November 21, 2011 — University of Wisconsin-Madison engineers and physicists have integrated highly piezoelectric single-crystal material onto silicon to fabricate a low-voltage, micro electro mechanical system (MEMS) for communications, energy harvesting, sensing, actuators and other applications.
Chang-Beom Eom, UW-Madison professor of materials science and engineering and physics, led a team studying lead magnesium niobate-lead titanate (PWN-PT), which possesses piezoelectric properties that deliver much greater mechanical displacement with the same amount of electric field as traditional piezoelectric materials.
Rather than starting with bulk piezoelectric material and grinding it down to use in the nearly nanoscale device, the UW-Madison team layered PMN-PT onto silicon using wafer fabrication techniques. The atomic-level fabrication control prevented chemical reactions among components.
Onto a silicon substrate, Eom’s team adds a very thin layer of strontium titanate, which acts as a template and mimics the structure of silicon. Next, a layer of strontium ruthenate as electrode, and finally the single-crystal piezoelectric material PMN-PT.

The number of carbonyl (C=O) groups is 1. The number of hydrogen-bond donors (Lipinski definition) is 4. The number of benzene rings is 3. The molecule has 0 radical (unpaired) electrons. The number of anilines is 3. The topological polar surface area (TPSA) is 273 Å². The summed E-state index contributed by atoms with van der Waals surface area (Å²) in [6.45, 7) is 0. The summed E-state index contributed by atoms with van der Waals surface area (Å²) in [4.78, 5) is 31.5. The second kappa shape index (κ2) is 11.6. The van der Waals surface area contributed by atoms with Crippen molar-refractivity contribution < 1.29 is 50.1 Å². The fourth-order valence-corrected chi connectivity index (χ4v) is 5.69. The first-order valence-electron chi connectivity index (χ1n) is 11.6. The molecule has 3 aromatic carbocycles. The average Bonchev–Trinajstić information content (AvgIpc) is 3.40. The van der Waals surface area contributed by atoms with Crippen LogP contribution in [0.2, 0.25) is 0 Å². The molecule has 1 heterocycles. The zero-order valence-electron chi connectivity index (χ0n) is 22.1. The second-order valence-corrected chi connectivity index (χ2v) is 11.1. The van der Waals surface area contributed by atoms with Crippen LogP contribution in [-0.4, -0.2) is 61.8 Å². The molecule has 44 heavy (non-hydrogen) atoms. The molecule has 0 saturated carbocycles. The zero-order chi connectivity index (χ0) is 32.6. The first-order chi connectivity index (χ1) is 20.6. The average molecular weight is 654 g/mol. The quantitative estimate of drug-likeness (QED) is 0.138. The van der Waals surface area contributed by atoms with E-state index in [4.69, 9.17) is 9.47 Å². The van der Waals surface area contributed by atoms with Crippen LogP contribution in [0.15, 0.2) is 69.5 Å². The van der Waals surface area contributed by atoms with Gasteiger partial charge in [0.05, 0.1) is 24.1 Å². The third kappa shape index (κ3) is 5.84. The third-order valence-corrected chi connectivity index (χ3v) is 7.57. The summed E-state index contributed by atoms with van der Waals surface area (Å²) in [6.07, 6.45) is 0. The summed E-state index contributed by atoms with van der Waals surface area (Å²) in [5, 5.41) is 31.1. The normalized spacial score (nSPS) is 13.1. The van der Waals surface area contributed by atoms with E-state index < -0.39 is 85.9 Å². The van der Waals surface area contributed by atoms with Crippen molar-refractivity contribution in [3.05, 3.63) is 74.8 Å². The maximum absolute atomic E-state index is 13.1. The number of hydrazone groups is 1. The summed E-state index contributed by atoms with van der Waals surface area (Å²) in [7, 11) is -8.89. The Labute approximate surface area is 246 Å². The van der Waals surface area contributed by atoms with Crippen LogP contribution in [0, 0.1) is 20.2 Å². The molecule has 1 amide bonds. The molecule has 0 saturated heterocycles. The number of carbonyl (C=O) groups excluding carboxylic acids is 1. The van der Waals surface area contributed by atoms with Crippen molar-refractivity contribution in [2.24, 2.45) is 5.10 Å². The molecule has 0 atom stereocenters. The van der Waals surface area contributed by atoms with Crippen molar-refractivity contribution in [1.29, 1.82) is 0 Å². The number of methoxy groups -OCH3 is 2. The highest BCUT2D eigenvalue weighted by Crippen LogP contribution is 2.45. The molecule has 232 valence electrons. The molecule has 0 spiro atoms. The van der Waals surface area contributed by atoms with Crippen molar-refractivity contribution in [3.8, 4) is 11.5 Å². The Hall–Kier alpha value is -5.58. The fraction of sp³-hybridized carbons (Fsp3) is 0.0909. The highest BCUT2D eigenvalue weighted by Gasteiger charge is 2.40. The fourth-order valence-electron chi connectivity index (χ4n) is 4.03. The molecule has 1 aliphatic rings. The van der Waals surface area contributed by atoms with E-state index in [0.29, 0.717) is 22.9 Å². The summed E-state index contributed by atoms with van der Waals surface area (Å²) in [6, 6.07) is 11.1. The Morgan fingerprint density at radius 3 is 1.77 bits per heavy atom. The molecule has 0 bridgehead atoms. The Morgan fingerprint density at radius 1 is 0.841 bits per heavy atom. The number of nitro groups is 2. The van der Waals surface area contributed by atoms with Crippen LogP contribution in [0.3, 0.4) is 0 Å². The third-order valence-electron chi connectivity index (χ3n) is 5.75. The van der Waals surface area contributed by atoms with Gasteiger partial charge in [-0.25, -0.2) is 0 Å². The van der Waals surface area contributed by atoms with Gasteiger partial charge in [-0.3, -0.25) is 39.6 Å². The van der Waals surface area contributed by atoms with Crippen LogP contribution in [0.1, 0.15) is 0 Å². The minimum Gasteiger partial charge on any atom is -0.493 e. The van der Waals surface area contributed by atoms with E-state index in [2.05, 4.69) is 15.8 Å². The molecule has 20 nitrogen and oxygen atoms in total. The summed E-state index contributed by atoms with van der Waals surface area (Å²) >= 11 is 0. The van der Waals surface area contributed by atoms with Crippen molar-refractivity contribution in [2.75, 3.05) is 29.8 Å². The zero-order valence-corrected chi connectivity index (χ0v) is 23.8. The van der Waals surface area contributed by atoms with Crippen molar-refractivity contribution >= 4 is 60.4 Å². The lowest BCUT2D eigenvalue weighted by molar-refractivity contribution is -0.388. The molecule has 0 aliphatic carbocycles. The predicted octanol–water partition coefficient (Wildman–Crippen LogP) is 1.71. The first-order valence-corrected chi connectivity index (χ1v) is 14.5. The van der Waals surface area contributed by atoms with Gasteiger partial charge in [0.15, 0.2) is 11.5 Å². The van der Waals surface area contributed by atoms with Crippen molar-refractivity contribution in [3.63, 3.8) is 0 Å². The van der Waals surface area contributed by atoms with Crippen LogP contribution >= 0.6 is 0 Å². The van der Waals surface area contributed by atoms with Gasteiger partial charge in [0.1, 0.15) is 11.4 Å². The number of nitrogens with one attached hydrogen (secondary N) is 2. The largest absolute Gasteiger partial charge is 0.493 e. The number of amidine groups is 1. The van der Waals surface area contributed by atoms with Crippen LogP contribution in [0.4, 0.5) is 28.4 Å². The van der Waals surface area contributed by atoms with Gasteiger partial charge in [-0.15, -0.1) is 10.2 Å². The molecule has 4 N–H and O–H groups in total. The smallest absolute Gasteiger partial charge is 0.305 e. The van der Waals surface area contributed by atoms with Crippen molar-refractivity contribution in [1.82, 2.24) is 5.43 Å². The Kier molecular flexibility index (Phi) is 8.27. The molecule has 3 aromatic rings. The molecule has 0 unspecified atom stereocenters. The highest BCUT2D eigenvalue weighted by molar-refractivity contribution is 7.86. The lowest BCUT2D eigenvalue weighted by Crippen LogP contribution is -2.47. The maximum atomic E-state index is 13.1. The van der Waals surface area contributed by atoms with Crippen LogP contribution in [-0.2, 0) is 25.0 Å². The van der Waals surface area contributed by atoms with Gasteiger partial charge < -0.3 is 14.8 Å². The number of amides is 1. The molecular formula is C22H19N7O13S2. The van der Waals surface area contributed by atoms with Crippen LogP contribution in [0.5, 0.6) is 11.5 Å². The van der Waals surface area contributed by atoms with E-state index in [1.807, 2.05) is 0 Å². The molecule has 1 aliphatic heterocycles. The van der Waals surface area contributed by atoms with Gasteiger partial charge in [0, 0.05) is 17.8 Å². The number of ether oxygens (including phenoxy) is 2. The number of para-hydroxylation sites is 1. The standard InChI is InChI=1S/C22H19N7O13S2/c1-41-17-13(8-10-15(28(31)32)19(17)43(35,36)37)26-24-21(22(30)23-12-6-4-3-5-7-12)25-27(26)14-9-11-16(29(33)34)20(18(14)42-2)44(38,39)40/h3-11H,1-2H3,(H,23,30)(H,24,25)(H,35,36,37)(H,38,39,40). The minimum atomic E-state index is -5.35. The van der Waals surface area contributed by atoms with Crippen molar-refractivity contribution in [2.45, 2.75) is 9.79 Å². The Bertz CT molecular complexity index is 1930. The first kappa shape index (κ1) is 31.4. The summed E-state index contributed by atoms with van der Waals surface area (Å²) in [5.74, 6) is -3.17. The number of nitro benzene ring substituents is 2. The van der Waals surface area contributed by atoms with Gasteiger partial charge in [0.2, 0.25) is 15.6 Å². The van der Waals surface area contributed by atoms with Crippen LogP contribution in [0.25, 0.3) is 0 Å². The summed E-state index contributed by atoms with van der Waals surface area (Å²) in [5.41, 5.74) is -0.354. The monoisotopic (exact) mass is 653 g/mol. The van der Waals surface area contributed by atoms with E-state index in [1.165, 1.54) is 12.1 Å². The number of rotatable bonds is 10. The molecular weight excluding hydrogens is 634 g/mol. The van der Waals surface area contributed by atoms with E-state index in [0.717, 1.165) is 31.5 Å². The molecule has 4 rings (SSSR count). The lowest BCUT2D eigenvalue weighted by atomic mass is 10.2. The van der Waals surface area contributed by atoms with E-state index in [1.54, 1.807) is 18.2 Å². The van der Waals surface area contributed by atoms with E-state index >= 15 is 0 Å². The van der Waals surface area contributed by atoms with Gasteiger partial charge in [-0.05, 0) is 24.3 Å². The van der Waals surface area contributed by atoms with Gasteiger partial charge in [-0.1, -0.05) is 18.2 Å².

The researchers have characterized the material’s piezoelectric response, which correlates with theoretical predictions. The properties are as good as the bulk single-crystal material, Eom said.
The resultant devices are called hyper-active MEMS, because active control is high. The material can also be used for fabricating piezoelectric MEMS.
Applied in signal processing, communications, medical imaging and nanopositioning actuators, hyperactive MEMS devices could reduce power consumption and increase actuator speed and sensor sensitivity. Additionally, through a process called energy harvesting, hyperactive MEMS devices could convert energy from sources such as mechanical vibrations into electricity that powers other small devices-for example, for wireless communication.
The National Science Foundation is funding the research via a four-year, $1.35 million NIRT grant. At UW-Madison, team members include Lynn H. Matthias Professor in Electrical and Computer Engineering Robert Blick and physics professor Mark Rzchowski. Other collaborators include people at the National Institute of Standards and Technology, Pennsylvania State University, the University of Michigan, Argonne National Laboratory, the University of California at Berkeley, and Cornell University.
The multi-institutional team published its results in the November 18 issue of the journal Science. Access it here: http://www.sciencemag.org/content/334/6058/958.short.